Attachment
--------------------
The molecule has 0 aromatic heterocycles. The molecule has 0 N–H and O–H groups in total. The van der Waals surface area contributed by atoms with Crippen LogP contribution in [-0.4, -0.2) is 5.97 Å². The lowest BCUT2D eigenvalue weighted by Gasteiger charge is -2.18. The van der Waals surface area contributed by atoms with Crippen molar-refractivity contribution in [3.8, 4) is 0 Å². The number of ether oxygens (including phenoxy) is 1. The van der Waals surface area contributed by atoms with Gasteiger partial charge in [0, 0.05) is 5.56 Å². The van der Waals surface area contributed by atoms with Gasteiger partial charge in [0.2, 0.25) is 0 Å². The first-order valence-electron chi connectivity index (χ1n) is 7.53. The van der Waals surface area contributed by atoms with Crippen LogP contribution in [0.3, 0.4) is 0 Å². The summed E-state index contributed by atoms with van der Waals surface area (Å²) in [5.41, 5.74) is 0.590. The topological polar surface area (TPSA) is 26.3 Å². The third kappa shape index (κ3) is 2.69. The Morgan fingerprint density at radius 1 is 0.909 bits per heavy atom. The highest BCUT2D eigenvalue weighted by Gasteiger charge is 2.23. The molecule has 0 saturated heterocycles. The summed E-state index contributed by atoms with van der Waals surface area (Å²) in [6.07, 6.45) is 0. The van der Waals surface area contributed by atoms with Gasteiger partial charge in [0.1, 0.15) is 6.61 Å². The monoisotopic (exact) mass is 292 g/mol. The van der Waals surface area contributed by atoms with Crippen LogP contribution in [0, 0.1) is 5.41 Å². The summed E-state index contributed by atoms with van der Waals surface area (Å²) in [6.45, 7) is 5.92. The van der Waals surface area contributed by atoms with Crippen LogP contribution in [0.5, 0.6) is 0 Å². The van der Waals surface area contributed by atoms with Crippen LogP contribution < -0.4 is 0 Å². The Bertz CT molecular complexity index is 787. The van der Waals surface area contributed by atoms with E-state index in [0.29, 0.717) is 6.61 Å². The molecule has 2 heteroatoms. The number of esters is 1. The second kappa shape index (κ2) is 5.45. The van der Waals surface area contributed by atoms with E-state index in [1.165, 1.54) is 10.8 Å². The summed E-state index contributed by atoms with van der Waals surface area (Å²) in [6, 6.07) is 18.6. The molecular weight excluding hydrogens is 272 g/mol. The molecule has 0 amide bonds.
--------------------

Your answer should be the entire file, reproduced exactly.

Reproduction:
The molecule has 0 aromatic heterocycles. The molecule has 0 N–H and O–H groups in total. The van der Waals surface area contributed by atoms with Crippen LogP contribution in [-0.4, -0.2) is 5.97 Å². The lowest BCUT2D eigenvalue weighted by Gasteiger charge is -2.18. The van der Waals surface area contributed by atoms with Crippen molar-refractivity contribution in [3.8, 4) is 0 Å². The number of ether oxygens (including phenoxy) is 1. The van der Waals surface area contributed by atoms with Gasteiger partial charge in [0, 0.05) is 5.56 Å². The van der Waals surface area contributed by atoms with Gasteiger partial charge in [0.2, 0.25) is 0 Å². The first-order valence-electron chi connectivity index (χ1n) is 7.53. The van der Waals surface area contributed by atoms with Crippen LogP contribution in [0.3, 0.4) is 0 Å². The summed E-state index contributed by atoms with van der Waals surface area (Å²) in [5.41, 5.74) is 0.590. The topological polar surface area (TPSA) is 26.3 Å². The third kappa shape index (κ3) is 2.69. The Morgan fingerprint density at radius 1 is 0.909 bits per heavy atom. The highest BCUT2D eigenvalue weighted by Gasteiger charge is 2.23. The molecule has 0 saturated heterocycles. The summed E-state index contributed by atoms with van der Waals surface area (Å²) in [6.07, 6.45) is 0. The van der Waals surface area contributed by atoms with Gasteiger partial charge in [0.1, 0.15) is 6.61 Å². The monoisotopic (exact) mass is 292 g/mol. The van der Waals surface area contributed by atoms with Crippen LogP contribution in [0, 0.1) is 5.41 Å². The summed E-state index contributed by atoms with van der Waals surface area (Å²) in [6.45, 7) is 5.92. The van der Waals surface area contributed by atoms with Crippen LogP contribution in [0.5, 0.6) is 0 Å². The van der Waals surface area contributed by atoms with Crippen LogP contribution < -0.4 is 0 Å². The Bertz CT molecular complexity index is 787. The van der Waals surface area contributed by atoms with E-state index in [0.29, 0.717) is 6.61 Å². The molecule has 2 heteroatoms. The number of esters is 1. The second kappa shape index (κ2) is 5.45. The van der Waals surface area contributed by atoms with E-state index in [1.165, 1.54) is 10.8 Å². The summed E-state index contributed by atoms with van der Waals surface area (Å²) in [6, 6.07) is 18.6. The molecular weight excluding hydrogens is 272 g/mol. The molecule has 0 amide bonds.